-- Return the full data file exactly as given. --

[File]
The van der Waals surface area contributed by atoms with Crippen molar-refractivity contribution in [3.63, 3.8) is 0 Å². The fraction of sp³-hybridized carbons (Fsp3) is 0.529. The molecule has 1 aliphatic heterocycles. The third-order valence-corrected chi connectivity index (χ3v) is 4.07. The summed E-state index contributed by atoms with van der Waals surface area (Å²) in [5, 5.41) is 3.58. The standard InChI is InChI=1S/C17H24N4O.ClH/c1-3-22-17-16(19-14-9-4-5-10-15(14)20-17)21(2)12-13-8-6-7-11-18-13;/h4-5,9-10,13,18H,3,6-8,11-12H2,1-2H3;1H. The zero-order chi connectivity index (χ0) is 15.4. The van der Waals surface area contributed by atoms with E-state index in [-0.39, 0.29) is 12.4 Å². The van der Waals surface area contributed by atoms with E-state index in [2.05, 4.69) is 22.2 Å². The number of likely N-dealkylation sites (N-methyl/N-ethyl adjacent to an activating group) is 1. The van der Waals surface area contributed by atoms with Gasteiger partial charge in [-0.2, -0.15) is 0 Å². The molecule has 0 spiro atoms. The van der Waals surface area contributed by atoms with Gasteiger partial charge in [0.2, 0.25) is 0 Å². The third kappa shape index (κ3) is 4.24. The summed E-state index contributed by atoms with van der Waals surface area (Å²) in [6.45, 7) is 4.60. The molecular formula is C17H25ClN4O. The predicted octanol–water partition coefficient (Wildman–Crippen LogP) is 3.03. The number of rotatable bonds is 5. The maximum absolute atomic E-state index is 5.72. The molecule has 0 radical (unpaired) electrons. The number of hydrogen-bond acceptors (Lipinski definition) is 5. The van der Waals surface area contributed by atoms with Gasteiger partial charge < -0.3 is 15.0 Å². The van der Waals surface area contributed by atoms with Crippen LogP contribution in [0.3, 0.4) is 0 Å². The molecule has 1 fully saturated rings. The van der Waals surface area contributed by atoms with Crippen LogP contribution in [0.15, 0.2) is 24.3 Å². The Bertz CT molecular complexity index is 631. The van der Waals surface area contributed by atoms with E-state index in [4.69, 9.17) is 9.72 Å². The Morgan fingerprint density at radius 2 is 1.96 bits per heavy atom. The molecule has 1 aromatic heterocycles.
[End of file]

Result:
The van der Waals surface area contributed by atoms with Crippen molar-refractivity contribution in [3.63, 3.8) is 0 Å². The fraction of sp³-hybridized carbons (Fsp3) is 0.529. The molecule has 1 aliphatic heterocycles. The third-order valence-corrected chi connectivity index (χ3v) is 4.07. The summed E-state index contributed by atoms with van der Waals surface area (Å²) in [5, 5.41) is 3.58. The standard InChI is InChI=1S/C17H24N4O.ClH/c1-3-22-17-16(19-14-9-4-5-10-15(14)20-17)21(2)12-13-8-6-7-11-18-13;/h4-5,9-10,13,18H,3,6-8,11-12H2,1-2H3;1H. The zero-order chi connectivity index (χ0) is 15.4. The van der Waals surface area contributed by atoms with E-state index in [-0.39, 0.29) is 12.4 Å². The van der Waals surface area contributed by atoms with E-state index in [2.05, 4.69) is 22.2 Å². The number of likely N-dealkylation sites (N-methyl/N-ethyl adjacent to an activating group) is 1. The van der Waals surface area contributed by atoms with Gasteiger partial charge in [-0.2, -0.15) is 0 Å². The molecule has 0 spiro atoms. The van der Waals surface area contributed by atoms with Gasteiger partial charge in [0.2, 0.25) is 0 Å². The third kappa shape index (κ3) is 4.24. The summed E-state index contributed by atoms with van der Waals surface area (Å²) in [6.45, 7) is 4.60. The molecular formula is C17H25ClN4O. The predicted octanol–water partition coefficient (Wildman–Crippen LogP) is 3.03. The number of rotatable bonds is 5. The maximum absolute atomic E-state index is 5.72. The molecule has 0 radical (unpaired) electrons. The number of hydrogen-bond acceptors (Lipinski definition) is 5. The van der Waals surface area contributed by atoms with Gasteiger partial charge < -0.3 is 15.0 Å². The van der Waals surface area contributed by atoms with Crippen LogP contribution in [0.3, 0.4) is 0 Å². The molecule has 1 fully saturated rings. The van der Waals surface area contributed by atoms with Crippen LogP contribution in [0.15, 0.2) is 24.3 Å². The Bertz CT molecular complexity index is 631. The van der Waals surface area contributed by atoms with E-state index in [4.69, 9.17) is 9.72 Å². The Morgan fingerprint density at radius 2 is 1.96 bits per heavy atom. The molecule has 1 aromatic heterocycles.